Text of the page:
Maintenance Management Practices for Linear Assets Linear assets are those that are geographically dispersed and connected to each other via a network, such as roads, pipelines, etc. Examples include Utilities, Public Works, Mass Transit systems, and these continuous assets are maintained in segments. Their monitoring and maintenance is crucial to maintaining productivity and often times, critical service levels. The establishment of pro-active inspection, condition assessment, and a process to perform predictive analysis of these assets is important to ensure that services are not interrupted, which could alienate customers and dramatically increase costs. Linear asset maintenance challenges are: Infrastructure that grows older each year becomes difficult to maintain. Compliance regulations. Assets are distributed across various geographical locations. Identification of the assets and the network is difficult, since assets are often underground and layered.. 5. Adhering to safety regulations is difficult while meeting required environmental conditions and delivering cost-effective, reliable service. 6. Assets may be both location centric as well as component centric in make-up. 7. The impact of how these assets perform often involves both B-to-B and B-to-C relationships and business processes. 1. 2. 3. 4.
Best Practices for extending the effectively of Linear Assets Maintenance management software with an architecture that provides flexibility in the way asset hierarchies and attributes are defined is ideal for enterprises that have to manage linear or distributed assets. This flexibility is required in order to centrally manage assets that can be location centric, equipment centric, linear, or combinations of all three attributes. Once assets are defined, tagged, and inventoried, then ongoing asset tracking functionalities, including the cost of the assets, their current and depreciating values and their value at the time of retirement, can be streamlined. Additionally, usage and conditions throughout the asset lifecycle can also be measured.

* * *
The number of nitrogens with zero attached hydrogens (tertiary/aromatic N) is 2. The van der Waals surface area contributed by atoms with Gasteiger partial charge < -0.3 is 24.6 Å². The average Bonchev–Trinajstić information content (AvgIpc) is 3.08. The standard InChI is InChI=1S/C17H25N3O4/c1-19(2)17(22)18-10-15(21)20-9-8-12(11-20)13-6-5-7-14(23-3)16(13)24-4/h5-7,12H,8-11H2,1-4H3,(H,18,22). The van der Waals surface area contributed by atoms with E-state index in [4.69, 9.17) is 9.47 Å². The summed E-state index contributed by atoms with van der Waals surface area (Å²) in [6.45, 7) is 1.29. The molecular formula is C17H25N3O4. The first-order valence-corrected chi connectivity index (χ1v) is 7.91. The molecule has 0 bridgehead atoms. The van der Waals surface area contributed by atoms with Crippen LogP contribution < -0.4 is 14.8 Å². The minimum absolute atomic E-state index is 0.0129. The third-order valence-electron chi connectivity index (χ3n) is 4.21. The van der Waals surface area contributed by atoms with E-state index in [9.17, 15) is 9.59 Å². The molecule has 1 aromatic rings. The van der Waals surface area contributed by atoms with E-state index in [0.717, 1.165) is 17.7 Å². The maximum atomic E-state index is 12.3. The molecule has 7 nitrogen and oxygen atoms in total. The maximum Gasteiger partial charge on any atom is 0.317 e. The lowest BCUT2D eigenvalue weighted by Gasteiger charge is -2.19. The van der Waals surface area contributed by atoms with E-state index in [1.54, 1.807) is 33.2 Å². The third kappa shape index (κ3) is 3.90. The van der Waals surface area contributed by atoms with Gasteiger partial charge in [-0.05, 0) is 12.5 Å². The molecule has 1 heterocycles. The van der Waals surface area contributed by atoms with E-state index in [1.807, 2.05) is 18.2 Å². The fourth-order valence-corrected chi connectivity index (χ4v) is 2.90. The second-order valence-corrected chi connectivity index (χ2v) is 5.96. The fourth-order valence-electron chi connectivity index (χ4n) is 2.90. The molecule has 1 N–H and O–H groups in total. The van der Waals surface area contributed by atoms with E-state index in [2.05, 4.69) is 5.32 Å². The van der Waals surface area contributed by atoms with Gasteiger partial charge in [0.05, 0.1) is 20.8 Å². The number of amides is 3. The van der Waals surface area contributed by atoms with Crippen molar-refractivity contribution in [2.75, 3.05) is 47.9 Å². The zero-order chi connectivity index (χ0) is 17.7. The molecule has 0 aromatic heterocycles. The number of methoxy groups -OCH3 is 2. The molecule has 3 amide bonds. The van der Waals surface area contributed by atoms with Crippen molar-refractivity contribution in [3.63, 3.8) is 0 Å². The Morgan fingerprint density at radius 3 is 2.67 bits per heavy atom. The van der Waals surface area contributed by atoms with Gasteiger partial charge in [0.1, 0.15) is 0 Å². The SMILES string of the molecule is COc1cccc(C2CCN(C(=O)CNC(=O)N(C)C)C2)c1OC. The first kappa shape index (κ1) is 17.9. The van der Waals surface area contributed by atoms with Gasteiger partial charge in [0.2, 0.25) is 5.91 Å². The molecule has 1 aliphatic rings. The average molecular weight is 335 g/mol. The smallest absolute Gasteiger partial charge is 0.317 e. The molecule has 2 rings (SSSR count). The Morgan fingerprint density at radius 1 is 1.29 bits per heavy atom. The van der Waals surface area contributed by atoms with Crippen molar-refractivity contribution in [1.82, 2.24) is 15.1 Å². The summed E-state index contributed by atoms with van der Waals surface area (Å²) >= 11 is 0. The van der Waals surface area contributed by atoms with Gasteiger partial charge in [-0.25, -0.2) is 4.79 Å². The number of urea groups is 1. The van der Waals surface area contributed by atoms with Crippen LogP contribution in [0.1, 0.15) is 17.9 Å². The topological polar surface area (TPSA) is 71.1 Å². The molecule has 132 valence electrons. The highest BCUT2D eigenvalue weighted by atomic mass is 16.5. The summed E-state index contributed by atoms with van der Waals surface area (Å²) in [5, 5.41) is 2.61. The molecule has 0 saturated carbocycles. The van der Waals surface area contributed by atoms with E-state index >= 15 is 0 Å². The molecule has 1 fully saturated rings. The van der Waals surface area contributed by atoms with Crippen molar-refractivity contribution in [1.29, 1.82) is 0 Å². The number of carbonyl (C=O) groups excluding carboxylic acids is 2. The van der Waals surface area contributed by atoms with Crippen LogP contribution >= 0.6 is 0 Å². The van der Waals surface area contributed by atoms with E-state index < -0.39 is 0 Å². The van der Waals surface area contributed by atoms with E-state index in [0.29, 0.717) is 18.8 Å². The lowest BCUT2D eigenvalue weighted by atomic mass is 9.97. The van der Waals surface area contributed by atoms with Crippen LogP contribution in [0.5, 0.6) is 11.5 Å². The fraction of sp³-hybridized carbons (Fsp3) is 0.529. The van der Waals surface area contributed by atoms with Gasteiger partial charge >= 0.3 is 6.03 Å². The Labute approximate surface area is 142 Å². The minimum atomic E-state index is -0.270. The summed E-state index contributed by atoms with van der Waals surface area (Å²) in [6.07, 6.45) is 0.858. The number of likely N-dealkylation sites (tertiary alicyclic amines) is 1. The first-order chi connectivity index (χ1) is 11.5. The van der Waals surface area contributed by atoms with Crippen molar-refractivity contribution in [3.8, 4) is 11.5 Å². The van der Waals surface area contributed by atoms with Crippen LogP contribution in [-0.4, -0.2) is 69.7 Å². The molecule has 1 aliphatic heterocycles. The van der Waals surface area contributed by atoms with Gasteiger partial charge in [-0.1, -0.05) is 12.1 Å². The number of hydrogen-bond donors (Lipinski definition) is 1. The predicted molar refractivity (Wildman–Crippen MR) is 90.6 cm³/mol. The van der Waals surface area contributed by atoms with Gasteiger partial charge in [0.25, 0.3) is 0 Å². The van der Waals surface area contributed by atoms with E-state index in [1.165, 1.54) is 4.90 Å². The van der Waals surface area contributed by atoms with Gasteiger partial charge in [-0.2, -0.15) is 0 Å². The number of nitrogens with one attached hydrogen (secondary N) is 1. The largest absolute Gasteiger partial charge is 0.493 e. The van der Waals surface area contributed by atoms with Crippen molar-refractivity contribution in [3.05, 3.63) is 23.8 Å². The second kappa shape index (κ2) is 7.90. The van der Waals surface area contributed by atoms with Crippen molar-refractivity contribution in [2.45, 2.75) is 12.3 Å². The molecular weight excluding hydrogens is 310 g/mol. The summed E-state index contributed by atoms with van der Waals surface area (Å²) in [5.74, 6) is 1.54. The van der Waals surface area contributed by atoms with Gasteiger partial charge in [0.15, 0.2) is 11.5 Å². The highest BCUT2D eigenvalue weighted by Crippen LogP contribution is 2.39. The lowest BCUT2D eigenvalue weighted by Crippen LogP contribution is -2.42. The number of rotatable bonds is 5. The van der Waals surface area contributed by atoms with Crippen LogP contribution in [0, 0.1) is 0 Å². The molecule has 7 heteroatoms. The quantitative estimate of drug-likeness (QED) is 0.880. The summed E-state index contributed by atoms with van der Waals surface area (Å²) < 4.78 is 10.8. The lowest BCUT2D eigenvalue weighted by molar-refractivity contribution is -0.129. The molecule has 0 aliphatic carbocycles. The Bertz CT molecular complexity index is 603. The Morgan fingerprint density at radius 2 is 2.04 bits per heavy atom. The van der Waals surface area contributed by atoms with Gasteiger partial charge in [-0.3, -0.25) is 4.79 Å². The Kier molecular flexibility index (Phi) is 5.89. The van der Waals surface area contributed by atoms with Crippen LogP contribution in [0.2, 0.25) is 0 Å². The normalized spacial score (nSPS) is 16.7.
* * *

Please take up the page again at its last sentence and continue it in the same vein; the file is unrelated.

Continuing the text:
Unlike industrial plant environments where operations most often are focused around B-to-B customer relationships and processes, the operations - and the impact that linear asset effectively has on those operations - almost always affect consumers directly. And the impact of any interruption of service can be much more personal in nature. Therefore, preventive maintenance software for linear assets must also incorporate the ability to trigger work orders based on a well thought out array of conditions and best operating values and guidelines for those conditions. This must include multi level notifications, triggers that can be set on asset levels as well as component levels, and often, a GIS interface that can be used to efficiently manage work orders throughout a wide and potentially large geography. The
reporting and analytical features provide reports on the usage, repair and value of the assets, the productivity of labor and timeliness of response to either consumer driven service requests, or work orders initiated by out-of-spec condition assessment inspection results. Advantages a. Automated maintenance management software provides precise information on not only the assets themselves, but workforce efficiencies, costs, and forecasts on labor, outside services, suppliers of tool crib inventory, and capital equipment if necessary. b. An effective CMMS facilitates workflow, communications and decision making by integrating financial management applications and any array of critical systems throughout the enterprise and the enterprise supply chain. c. Streamlined processes that facilitate preventive maintenance and provides an insight into the costs of repairs. d. High visibility into the assets, their locations, and all labor and parts associated with management of those assets today and in assessing budgeting patterns, staffing costs and purchasing decision for the future